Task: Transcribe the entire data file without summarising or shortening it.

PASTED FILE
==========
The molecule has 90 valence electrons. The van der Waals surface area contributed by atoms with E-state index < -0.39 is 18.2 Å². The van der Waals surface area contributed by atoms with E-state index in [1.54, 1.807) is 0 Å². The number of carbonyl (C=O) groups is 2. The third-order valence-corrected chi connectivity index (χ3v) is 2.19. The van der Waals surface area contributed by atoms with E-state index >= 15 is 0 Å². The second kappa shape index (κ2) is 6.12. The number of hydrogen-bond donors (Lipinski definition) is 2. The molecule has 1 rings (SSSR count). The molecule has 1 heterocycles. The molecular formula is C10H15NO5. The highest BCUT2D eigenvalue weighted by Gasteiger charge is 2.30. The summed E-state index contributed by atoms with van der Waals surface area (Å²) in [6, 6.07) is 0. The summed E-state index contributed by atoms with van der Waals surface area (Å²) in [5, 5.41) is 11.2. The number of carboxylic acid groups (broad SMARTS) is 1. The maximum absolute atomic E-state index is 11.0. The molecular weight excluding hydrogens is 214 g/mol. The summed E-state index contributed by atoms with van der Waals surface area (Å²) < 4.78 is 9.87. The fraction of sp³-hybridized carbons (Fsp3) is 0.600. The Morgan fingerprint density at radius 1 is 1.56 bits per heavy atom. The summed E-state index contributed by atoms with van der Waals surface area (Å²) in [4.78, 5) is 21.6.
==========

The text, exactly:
The molecule has 90 valence electrons. The van der Waals surface area contributed by atoms with E-state index < -0.39 is 18.2 Å². The van der Waals surface area contributed by atoms with E-state index in [1.54, 1.807) is 0 Å². The number of carbonyl (C=O) groups is 2. The third-order valence-corrected chi connectivity index (χ3v) is 2.19. The van der Waals surface area contributed by atoms with E-state index >= 15 is 0 Å². The second kappa shape index (κ2) is 6.12. The number of hydrogen-bond donors (Lipinski definition) is 2. The molecule has 1 rings (SSSR count). The molecule has 1 heterocycles. The molecular formula is C10H15NO5. The highest BCUT2D eigenvalue weighted by Gasteiger charge is 2.30. The summed E-state index contributed by atoms with van der Waals surface area (Å²) in [6, 6.07) is 0. The summed E-state index contributed by atoms with van der Waals surface area (Å²) in [5, 5.41) is 11.2. The number of carboxylic acid groups (broad SMARTS) is 1. The maximum absolute atomic E-state index is 11.0. The molecular weight excluding hydrogens is 214 g/mol. The summed E-state index contributed by atoms with van der Waals surface area (Å²) < 4.78 is 9.87. The fraction of sp³-hybridized carbons (Fsp3) is 0.600. The Morgan fingerprint density at radius 1 is 1.56 bits per heavy atom. The summed E-state index contributed by atoms with van der Waals surface area (Å²) in [4.78, 5) is 21.6.